Like the Blistered Padrón Peppers, skirt steak was a staple during my summer childhood dinners. My second home was just down the street at the Schmidt’s house—my sisters and I practically lived there during summer vacation for several years, running around the neighborhood with their three kids, stealing Go-Gurts from the freezer and spoonfuls of Skippy peanut butter from their pantry. Our families went on joint camping trips and us kids spent most waking hours together; they were a second family to us. Theirs was the kind of house you never knew what was going to happen: one day we’d be Russian leg wrestling for hours on the living room floor, the next we’d be jumping on their trampoline that they’d mounded high with shaving cream (yes, shaving cream), the day after that would see us chucking water balloons at each other up and down the street, the smell of wet asphalt rising in waves of steam. We created a row of personal mini campfires in their backyard, blasted Shania Twain’s Man, I Feel Like a Woman and ran around in our underwear (that activity stopped way before middle school), and climbed their neighbor’s strangely itchy tree, pretending to be monkeys. Some nights we played an intense and almost-silent game of capture the flag (the flag was a banana), slept under the stars and woke up dusted with dew, or baked brownies out of a box and ate so many we felt a little sick. Needless to say, days spent with the Schmidts were some of the best and most surprising days of my life.
For a while there, our two families ate weekly dinners together. Ray (the dad of the Schmidt family) would often barbecue a few large pieces of skirt steak for said family dinners. He always took it off the heat at the perfect time, rested it for as long as we could wait, and sliced it up into thin strips that we quickly snatched up and gobbled down. It was always salty, a little sweet, so tender and full of delicious fat that it tasted like butter.
I don’t know what exactly Ray did to his steak to make it so good, but my recipe is as close to his as I could get (luckily, mine is just as good). The steak gets marinated in a salty, tangy, citrusy concoction, sprinkled liberally with salt and pepper, then barbecued until a little charred on the outside but still pink on the inside. It’s salty, a little sweet from the honey, buttery, and mouth-wateringly delicious. This steak is actually one of Phoebe’s favorite foods, which is funny because she’s quite a particular child when it comes to food. She clearly knows the good stuff. Make this steak for your family (first or second), a group of friends, or (as always) for yourself. If you can, eat it outside when the evening is still warm and make the most of these waning summer days.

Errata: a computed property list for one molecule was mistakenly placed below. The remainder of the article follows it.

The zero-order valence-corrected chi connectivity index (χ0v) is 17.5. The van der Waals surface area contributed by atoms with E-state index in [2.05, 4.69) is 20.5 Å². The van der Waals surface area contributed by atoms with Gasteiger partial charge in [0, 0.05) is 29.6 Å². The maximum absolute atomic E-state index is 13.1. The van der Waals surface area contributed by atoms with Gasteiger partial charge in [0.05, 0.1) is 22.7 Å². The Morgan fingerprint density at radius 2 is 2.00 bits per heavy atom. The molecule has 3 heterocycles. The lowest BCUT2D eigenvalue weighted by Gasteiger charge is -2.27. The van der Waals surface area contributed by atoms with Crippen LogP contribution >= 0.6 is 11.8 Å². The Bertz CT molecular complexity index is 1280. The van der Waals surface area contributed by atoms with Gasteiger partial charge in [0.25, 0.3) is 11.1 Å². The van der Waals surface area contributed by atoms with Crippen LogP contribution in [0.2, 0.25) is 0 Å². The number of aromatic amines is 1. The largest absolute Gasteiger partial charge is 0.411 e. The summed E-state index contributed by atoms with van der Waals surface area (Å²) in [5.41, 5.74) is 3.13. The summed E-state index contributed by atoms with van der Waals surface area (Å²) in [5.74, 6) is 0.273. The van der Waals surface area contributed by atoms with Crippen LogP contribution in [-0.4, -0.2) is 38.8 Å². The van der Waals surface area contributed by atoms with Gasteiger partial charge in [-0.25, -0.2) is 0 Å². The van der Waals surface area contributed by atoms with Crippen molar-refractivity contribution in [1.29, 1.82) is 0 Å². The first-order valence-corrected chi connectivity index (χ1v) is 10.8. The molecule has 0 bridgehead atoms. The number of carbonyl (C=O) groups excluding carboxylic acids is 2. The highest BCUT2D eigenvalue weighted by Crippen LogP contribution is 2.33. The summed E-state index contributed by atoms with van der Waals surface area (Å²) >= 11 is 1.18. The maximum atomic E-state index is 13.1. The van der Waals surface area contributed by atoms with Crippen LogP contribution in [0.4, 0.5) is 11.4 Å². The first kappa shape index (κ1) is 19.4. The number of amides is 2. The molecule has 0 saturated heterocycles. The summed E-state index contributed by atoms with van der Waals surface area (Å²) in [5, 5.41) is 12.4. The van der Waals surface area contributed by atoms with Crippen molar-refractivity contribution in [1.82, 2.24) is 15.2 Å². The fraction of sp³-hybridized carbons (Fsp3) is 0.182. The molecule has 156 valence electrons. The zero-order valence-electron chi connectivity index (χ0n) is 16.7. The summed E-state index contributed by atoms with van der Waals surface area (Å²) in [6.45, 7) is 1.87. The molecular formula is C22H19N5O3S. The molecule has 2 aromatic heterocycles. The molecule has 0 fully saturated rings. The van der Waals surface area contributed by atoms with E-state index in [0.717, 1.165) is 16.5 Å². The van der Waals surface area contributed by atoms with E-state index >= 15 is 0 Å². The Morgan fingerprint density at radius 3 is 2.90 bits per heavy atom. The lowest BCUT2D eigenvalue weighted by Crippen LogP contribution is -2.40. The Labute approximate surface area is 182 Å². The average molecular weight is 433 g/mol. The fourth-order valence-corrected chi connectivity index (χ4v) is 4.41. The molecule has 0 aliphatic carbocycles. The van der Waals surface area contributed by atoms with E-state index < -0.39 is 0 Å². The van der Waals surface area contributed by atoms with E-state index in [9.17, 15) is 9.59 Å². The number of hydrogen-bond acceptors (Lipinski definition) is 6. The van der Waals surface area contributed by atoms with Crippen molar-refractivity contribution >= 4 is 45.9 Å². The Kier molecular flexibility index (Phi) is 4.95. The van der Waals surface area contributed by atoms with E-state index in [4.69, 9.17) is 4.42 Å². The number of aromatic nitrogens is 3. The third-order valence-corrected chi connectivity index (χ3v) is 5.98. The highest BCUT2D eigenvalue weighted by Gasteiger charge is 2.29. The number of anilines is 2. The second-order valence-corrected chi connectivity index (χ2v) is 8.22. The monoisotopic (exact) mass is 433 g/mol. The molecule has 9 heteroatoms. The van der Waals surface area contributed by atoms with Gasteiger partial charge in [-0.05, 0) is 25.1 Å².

Shout out to my husband, Jonji, who always grills this steak to perfection and who I had to consult to make sure I wrote this recipe correctly!
Soy-Honey Grilled Skirt Steak
1 1/2 lbs skirt steak, preferably grass-fed
juice of 1 lemon
2 tbsp soy sauce
1-2 tbsp fish sauce
1 clove garlic, peeled and thinly sliced
2 tsp honey
freshly ground black pepper
*As a general rule, boneless meat should be seasoned at least a couple hours ahead of time with about 1 3/4 tsp kosher salt (Diamond Crystal, specifically—there is a difference in saltiness between salts) per 1 lb of meat. Since we’re using soy sauce and fish sauce in the marinade, we want to use a bit less for this recipe. I always eyeball my meat salting, but if you want to play by the rules I would use about 2 generous tsp kosher salt.
At least an hour, but ideally a few hours, before you plan to grill the steak, make the marinade. In a large baking dish or bowl, whisk together the juice of 1 lemon, 2 tbsp soy sauce, 1-2 tbsp fish sauce (depending on how much funk you want), 1 clove of sliced garlic, and 2 tsp honey. If your skirt steak came in long lengths, cut them into pieces roughly 12 inches long. Layer your steak in the baking dish and crack a decent amount of pepper over all of it. Sprinkle with about 1 tsp salt (see above for more details on salting). Turn the steak and repeat with the pepper and another 1 tsp salt. Cover and keep in the fridge until ready to grill.
Heat the grill on high for 10-15 minutes. Using tongs, lay the steak horizontally and evenly across the grill. Cook over direct flame (high heat) with the lid down for 2-4 minutes on one side (depending on the thickness of the steak), then flip and cook for another 2-4 minutes. I recommend using an instant-read meat thermometer to check the internal temperature of the steak, which should be about 120-130°F for rare steak (it will increase about 5° while it rests). If you like your steak more well-done, go for an internal temperature of around 140-150°F. Let the meat rest on a cutting board or plate for 5-10 minutes. Slice thinly against the grain and serve hot. Enjoy!